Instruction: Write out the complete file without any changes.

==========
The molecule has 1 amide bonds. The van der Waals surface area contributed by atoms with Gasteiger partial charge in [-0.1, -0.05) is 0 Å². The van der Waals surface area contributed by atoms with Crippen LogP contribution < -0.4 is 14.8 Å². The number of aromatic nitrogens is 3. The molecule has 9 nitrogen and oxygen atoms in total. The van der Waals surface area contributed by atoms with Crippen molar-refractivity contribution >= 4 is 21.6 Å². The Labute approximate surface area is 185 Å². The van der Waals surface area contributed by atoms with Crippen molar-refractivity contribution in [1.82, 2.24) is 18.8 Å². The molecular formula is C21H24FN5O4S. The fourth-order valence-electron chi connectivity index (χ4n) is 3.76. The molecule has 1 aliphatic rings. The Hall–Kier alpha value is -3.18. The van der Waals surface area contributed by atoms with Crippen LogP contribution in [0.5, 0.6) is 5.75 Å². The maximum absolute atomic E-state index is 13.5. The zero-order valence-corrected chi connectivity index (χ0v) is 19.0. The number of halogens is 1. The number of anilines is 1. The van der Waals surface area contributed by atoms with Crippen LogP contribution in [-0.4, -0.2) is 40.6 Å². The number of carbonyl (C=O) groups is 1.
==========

The molecule has 1 amide bonds. The van der Waals surface area contributed by atoms with Gasteiger partial charge in [-0.1, -0.05) is 0 Å². The van der Waals surface area contributed by atoms with Crippen LogP contribution < -0.4 is 14.8 Å². The number of aromatic nitrogens is 3. The molecule has 9 nitrogen and oxygen atoms in total. The van der Waals surface area contributed by atoms with Crippen molar-refractivity contribution >= 4 is 21.6 Å². The Labute approximate surface area is 185 Å². The van der Waals surface area contributed by atoms with Crippen molar-refractivity contribution in [1.82, 2.24) is 18.8 Å². The molecular formula is C21H24FN5O4S. The fourth-order valence-electron chi connectivity index (χ4n) is 3.76. The molecule has 1 aliphatic rings. The Hall–Kier alpha value is -3.18. The van der Waals surface area contributed by atoms with Crippen LogP contribution in [0.5, 0.6) is 5.75 Å². The maximum absolute atomic E-state index is 13.5. The zero-order valence-corrected chi connectivity index (χ0v) is 19.0. The number of halogens is 1. The number of anilines is 1. The van der Waals surface area contributed by atoms with Crippen LogP contribution in [-0.4, -0.2) is 40.6 Å². The number of carbonyl (C=O) groups is 1.